IATA’s latest data for the peak northern hemisphere travel month of July reflects the industry’s continued strong recovery from the Covid-19 pandemic, with both traffic and capacity falling just short of 2019 levels.

But its celebration of a strong month for air travel came with a warning about the impacts of government moves to cap capacity at several airports.

In the view of IATA director general Willie Walsh, “political decisions” made by some governments are almost certain to “destroy jobs and damage local and national economies”.

In particular, he cites a recent proposal by Mexico’s government to further reduce traffic at Mexico City Benito Juarez International airport – the country’s busiest – in favour of the newer but more distant Felipe Angeles International airport.

Latin America

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Capacity might be capped at Mexico City International airport

Mexican flag carrier Aeromexico said on 31 August in response to the proposal: “In the first instance, the measure will affect all passengers using that airport, industry employees and the attraction of new investments that depend on having legal certainty and adequate air connectivity.”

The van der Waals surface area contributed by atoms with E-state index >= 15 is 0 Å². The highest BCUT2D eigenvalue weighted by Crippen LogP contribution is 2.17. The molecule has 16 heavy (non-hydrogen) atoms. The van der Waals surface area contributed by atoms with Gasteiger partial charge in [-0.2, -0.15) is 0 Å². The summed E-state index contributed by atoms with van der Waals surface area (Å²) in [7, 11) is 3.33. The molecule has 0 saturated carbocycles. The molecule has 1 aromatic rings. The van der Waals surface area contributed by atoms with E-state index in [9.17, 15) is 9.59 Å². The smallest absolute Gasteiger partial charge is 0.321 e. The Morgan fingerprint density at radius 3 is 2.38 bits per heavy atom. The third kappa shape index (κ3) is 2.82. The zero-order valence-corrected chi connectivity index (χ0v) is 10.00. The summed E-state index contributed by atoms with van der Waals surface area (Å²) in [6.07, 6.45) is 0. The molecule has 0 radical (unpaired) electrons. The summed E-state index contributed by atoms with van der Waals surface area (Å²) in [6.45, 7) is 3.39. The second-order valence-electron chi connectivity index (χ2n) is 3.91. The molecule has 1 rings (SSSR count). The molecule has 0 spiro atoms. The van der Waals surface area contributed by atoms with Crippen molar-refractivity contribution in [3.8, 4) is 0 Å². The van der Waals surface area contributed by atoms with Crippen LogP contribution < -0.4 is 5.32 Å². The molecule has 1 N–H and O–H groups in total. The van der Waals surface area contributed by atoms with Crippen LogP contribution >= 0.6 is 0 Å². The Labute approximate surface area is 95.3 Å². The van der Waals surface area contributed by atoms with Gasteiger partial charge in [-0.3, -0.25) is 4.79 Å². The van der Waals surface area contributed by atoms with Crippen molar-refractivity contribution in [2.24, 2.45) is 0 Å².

Walsh also cites the recent decision by the outgoing Dutch government to go ahead with cuts in capacity at its Amsterdam Schiphol airport hub to counter noise pollution.

On 1 September, Schiphol’s biggest carrier, KLM, hit out at the decision to press ahead with the flight cuts. “The minister is opting to focus one-sidedly on capacity reduction as a goal in itself,” it said. “We find this incomprehensible.”

In late July, IATA similarly voiced its opposition to proposals that would see night flights banned at Brussels airport on the grounds of reducing noise.

“The numbers continue to tell us that people want and need air connectivity,” Walsh says of air travel’s strong recovery from the Covid-19 crisis. “That’s why governments should be working with us so that people can travel safely, sustainably and efficiently.”

Global airline traffic was at 95.6% of 2019 levels in July this year, IATA’s latest data shows, on capacity at 96.1%. Within that data, North American and Latin American airlines saw traffic above pre-Covid levels, while even the laggard Asia-Pacific region was at 91.2% of 2019 traffic.

Still, international traffic among Asia-Pacific carriers was only at three-quarters of 2019 levels, showing that market still has significant ground to make up. Offsetting that to an extent was a remarkable recovery in demand in China’s huge domestic air travel market, which was 23% above 2019 levels in July.

In the other major regions, international traffic among North American carriers was up 2.1% on 2019 levels in July, while among European carriers it was down 8.3% – partly reflecting that market’s exposure to the later recovery of Asia-Pacific demand.